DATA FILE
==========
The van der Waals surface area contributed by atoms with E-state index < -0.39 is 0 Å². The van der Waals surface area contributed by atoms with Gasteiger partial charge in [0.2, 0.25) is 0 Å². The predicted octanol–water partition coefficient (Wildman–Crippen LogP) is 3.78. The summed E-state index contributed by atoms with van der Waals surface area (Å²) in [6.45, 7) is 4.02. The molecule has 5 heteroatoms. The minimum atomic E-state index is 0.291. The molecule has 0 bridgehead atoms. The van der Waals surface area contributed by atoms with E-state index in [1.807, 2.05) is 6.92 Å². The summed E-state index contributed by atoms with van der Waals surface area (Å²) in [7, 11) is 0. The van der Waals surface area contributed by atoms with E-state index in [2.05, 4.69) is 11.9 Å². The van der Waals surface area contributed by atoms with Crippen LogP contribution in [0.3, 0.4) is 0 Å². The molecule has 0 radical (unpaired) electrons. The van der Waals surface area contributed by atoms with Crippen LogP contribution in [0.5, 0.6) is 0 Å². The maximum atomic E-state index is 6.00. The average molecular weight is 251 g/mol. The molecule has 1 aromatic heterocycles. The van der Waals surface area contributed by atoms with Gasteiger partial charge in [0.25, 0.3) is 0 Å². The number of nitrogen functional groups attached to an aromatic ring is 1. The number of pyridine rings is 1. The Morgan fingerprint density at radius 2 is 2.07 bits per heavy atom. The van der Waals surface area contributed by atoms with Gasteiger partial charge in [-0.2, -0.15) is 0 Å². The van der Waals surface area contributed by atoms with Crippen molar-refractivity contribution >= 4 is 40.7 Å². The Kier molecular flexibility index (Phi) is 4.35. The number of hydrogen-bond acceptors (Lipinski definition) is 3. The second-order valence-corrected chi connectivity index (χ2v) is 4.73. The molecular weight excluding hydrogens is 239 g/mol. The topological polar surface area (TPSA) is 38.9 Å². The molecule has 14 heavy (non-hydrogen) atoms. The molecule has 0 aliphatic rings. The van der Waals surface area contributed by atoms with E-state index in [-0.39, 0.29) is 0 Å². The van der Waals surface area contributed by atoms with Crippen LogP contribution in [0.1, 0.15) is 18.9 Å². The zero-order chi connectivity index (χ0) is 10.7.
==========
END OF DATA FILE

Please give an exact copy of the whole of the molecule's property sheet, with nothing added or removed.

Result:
The van der Waals surface area contributed by atoms with E-state index < -0.39 is 0 Å². The van der Waals surface area contributed by atoms with Gasteiger partial charge in [0.2, 0.25) is 0 Å². The predicted octanol–water partition coefficient (Wildman–Crippen LogP) is 3.78. The summed E-state index contributed by atoms with van der Waals surface area (Å²) in [6.45, 7) is 4.02. The molecule has 5 heteroatoms. The minimum atomic E-state index is 0.291. The molecule has 0 bridgehead atoms. The van der Waals surface area contributed by atoms with E-state index in [1.807, 2.05) is 6.92 Å². The summed E-state index contributed by atoms with van der Waals surface area (Å²) in [7, 11) is 0. The van der Waals surface area contributed by atoms with E-state index in [2.05, 4.69) is 11.9 Å². The van der Waals surface area contributed by atoms with Crippen LogP contribution in [0.3, 0.4) is 0 Å². The molecule has 0 radical (unpaired) electrons. The van der Waals surface area contributed by atoms with Crippen LogP contribution in [0.5, 0.6) is 0 Å². The maximum atomic E-state index is 6.00. The average molecular weight is 251 g/mol. The molecule has 1 aromatic heterocycles. The van der Waals surface area contributed by atoms with Gasteiger partial charge in [0.25, 0.3) is 0 Å². The number of nitrogen functional groups attached to an aromatic ring is 1. The number of pyridine rings is 1. The Morgan fingerprint density at radius 2 is 2.07 bits per heavy atom. The van der Waals surface area contributed by atoms with Gasteiger partial charge in [-0.2, -0.15) is 0 Å². The van der Waals surface area contributed by atoms with Crippen molar-refractivity contribution >= 4 is 40.7 Å². The Kier molecular flexibility index (Phi) is 4.35. The number of hydrogen-bond acceptors (Lipinski definition) is 3. The second-order valence-corrected chi connectivity index (χ2v) is 4.73. The molecular weight excluding hydrogens is 239 g/mol. The topological polar surface area (TPSA) is 38.9 Å². The molecule has 14 heavy (non-hydrogen) atoms. The molecule has 0 aliphatic rings. The van der Waals surface area contributed by atoms with E-state index in [-0.39, 0.29) is 0 Å². The van der Waals surface area contributed by atoms with Crippen LogP contribution in [0.1, 0.15) is 18.9 Å². The zero-order chi connectivity index (χ0) is 10.7.